The B.C. Supreme Court ruled Feb. 26 that the estate of deceased Sooke man and Hells Angels prospect Michael Widner is to be divided between his wife and his secret spouse. (Black Press Media file photo)
Estate of deceased Vancouver Island Hells Angels prospect to be divided between wife and secret spouse

Michael Widner’s 2017 death left a number of unanswered questions

This Dec. 2, 2020 photo provided by Johnson & Johnson shows vials of its Janssen subsidiary’s COVID-19 vaccine in the United States. THE CANADIAN PRESS/AP-Johnson & Johnson via AP
Canada approves Johnson & Johnson’s 1-shot COVID-19 vaccine

It is the 4th vaccine approved in Canada and the 1st that requires just a single dose

Walter Gretzky father of hockey hall-of-famer Wayne Gretzky waves to fans as the Buffalo Sabres play against the Toronto Maple Leafs during third period NHL hockey action in Toronto on Tuesday, Jan. 17, 2017. THE CANADIAN PRESS/Nathan Denette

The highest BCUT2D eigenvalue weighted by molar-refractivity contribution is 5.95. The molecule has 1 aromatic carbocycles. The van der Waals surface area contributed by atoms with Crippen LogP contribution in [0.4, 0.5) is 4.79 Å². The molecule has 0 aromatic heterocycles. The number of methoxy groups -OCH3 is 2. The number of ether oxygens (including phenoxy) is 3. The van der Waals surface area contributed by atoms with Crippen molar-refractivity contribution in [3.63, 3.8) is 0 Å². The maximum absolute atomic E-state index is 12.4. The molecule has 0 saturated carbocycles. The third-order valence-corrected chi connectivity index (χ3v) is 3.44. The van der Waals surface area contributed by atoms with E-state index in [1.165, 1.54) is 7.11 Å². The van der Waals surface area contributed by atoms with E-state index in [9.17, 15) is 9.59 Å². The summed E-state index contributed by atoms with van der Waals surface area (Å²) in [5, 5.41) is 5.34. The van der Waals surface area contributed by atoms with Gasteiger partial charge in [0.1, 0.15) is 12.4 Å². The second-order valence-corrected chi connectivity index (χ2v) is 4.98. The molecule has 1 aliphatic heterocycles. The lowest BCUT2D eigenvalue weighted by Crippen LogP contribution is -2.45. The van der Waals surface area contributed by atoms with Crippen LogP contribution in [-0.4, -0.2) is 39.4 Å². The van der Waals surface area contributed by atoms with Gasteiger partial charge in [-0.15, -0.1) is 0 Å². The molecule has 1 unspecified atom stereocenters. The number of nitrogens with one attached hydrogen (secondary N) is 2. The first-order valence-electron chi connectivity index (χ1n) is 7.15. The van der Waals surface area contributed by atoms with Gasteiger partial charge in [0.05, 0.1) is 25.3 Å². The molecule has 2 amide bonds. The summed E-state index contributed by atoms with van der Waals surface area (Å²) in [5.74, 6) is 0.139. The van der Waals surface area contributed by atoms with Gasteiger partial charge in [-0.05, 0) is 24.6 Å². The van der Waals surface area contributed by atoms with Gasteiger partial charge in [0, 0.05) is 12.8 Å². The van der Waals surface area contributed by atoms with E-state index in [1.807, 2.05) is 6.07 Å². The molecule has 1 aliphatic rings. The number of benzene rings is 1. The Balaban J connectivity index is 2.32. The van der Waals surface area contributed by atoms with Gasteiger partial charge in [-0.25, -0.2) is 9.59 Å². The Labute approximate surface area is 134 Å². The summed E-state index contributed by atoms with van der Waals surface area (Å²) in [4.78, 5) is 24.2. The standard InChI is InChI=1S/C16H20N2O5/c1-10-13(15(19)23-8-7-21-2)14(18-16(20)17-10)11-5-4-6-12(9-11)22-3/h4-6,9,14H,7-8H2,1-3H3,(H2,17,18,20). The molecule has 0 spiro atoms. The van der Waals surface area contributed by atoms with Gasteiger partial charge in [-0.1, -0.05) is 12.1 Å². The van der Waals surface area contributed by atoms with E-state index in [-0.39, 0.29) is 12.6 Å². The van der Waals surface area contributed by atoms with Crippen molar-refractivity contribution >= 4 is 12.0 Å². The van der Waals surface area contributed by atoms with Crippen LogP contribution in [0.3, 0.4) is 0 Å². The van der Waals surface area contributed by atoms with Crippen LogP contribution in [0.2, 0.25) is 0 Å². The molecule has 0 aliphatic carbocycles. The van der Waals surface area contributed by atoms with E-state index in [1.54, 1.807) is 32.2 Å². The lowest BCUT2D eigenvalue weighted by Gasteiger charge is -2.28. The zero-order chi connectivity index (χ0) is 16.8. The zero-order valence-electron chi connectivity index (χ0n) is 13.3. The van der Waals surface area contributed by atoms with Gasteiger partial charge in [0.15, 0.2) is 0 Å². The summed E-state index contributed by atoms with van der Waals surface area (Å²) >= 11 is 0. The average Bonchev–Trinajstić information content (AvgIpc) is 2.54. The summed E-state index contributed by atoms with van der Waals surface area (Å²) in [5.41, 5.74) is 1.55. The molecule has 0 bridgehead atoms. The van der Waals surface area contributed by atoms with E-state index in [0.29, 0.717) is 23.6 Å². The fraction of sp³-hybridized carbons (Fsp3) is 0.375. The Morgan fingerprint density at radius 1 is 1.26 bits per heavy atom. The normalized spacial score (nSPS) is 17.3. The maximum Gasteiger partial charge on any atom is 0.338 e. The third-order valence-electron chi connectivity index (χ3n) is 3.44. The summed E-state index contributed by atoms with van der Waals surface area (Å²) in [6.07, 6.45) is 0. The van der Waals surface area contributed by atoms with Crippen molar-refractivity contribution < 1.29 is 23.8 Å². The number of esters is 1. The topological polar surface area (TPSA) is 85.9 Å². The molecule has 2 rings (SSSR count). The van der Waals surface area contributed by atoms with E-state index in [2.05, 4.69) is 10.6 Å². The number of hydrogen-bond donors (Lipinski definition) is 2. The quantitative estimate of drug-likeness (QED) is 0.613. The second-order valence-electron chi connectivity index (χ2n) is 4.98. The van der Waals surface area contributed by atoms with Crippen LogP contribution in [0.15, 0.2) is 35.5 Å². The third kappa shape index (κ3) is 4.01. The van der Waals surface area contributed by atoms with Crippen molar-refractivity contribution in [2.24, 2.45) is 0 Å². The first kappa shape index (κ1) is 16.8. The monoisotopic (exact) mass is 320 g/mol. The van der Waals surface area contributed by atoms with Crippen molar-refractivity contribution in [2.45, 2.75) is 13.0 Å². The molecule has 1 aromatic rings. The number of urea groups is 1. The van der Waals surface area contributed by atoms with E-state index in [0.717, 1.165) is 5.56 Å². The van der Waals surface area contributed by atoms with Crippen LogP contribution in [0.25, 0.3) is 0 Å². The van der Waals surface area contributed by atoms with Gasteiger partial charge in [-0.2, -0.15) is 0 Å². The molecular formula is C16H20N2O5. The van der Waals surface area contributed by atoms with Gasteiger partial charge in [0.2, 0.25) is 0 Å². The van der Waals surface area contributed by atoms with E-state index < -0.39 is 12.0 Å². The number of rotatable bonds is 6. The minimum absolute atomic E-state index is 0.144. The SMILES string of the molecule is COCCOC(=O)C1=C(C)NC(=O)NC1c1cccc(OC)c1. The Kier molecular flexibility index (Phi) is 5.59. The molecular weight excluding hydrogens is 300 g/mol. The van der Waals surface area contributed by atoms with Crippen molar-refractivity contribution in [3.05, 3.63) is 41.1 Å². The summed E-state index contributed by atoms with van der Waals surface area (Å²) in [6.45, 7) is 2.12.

Walter Gretzky, father of the Great One, dies at 82

Canada’s hockey dad had battled Parkinson’s disease and other health issues

Kelowna General Hospital (File photo)
Second death reported in Kelowna General Hospital COVID-19 outbreak

A total of seven cases have been identified at the hospital: six patients and one staff

Municipal Affairs Minister Josie Osborne speaks in the B.C. legislature, March 4, 2021. (Hansard TV)
B.C. Liberals, NDP sing in harmony on local election reforms

Bill regulates paid canvassers, allows people in condo buildings

(National Emergency Management Agency)
No tsunami risk to B.C. from powerful New Zealand earthquake: officials

An 8.1 magnitude earthquake shook the north of New Zealand Thursday morning

(AP Photo/Richard Vogel, File)
Pandemic stress, isolation key factors as to why Canadians turned to cannabis, alcohol

Study found that isolation played key role in Canadians’ substance use

Most Read